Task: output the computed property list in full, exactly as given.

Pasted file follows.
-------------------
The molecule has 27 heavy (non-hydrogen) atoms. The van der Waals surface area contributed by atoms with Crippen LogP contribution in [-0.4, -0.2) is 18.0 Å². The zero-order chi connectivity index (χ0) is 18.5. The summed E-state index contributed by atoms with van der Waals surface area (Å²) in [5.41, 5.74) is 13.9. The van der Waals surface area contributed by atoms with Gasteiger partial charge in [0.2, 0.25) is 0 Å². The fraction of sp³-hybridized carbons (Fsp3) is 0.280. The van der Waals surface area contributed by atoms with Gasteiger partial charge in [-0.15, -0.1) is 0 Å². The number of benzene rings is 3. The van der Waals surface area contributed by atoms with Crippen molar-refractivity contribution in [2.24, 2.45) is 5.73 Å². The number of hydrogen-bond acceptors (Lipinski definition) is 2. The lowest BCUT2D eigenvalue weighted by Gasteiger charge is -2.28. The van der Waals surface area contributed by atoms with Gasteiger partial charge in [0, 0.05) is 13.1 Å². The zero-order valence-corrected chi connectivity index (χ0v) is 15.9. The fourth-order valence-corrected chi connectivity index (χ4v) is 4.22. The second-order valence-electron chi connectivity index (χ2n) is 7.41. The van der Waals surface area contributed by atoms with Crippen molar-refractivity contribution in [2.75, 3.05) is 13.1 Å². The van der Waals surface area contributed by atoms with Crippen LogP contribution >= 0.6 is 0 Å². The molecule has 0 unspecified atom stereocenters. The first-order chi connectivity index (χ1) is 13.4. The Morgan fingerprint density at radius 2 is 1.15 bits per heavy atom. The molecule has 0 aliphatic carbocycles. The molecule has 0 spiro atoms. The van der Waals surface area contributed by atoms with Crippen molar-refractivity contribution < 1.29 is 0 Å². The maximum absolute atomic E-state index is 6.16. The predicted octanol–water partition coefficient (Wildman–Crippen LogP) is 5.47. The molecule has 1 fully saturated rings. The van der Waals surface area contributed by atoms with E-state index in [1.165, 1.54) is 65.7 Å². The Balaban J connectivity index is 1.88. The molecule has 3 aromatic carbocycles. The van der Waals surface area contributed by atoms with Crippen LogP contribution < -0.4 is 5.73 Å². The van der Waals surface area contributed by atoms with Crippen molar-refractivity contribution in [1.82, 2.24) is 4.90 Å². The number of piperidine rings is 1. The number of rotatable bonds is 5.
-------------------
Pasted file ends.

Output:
The molecule has 27 heavy (non-hydrogen) atoms. The van der Waals surface area contributed by atoms with Crippen LogP contribution in [-0.4, -0.2) is 18.0 Å². The zero-order chi connectivity index (χ0) is 18.5. The summed E-state index contributed by atoms with van der Waals surface area (Å²) in [5.41, 5.74) is 13.9. The van der Waals surface area contributed by atoms with Gasteiger partial charge in [0.2, 0.25) is 0 Å². The fraction of sp³-hybridized carbons (Fsp3) is 0.280. The van der Waals surface area contributed by atoms with Gasteiger partial charge in [-0.15, -0.1) is 0 Å². The number of benzene rings is 3. The van der Waals surface area contributed by atoms with Crippen molar-refractivity contribution in [2.24, 2.45) is 5.73 Å². The number of hydrogen-bond acceptors (Lipinski definition) is 2. The lowest BCUT2D eigenvalue weighted by Gasteiger charge is -2.28. The van der Waals surface area contributed by atoms with Gasteiger partial charge in [0, 0.05) is 13.1 Å². The zero-order valence-corrected chi connectivity index (χ0v) is 15.9. The fourth-order valence-corrected chi connectivity index (χ4v) is 4.22. The second-order valence-electron chi connectivity index (χ2n) is 7.41. The van der Waals surface area contributed by atoms with Crippen molar-refractivity contribution in [2.75, 3.05) is 13.1 Å². The van der Waals surface area contributed by atoms with Crippen LogP contribution >= 0.6 is 0 Å². The molecule has 0 unspecified atom stereocenters. The first-order chi connectivity index (χ1) is 13.4. The Morgan fingerprint density at radius 2 is 1.15 bits per heavy atom. The molecule has 0 aliphatic carbocycles. The molecule has 0 spiro atoms. The van der Waals surface area contributed by atoms with Crippen molar-refractivity contribution < 1.29 is 0 Å². The maximum absolute atomic E-state index is 6.16. The predicted octanol–water partition coefficient (Wildman–Crippen LogP) is 5.47. The molecule has 1 fully saturated rings. The van der Waals surface area contributed by atoms with E-state index in [1.165, 1.54) is 65.7 Å². The Balaban J connectivity index is 1.88. The molecule has 3 aromatic carbocycles. The van der Waals surface area contributed by atoms with Crippen LogP contribution < -0.4 is 5.73 Å². The van der Waals surface area contributed by atoms with Crippen molar-refractivity contribution in [1.82, 2.24) is 4.90 Å². The number of piperidine rings is 1. The number of rotatable bonds is 5.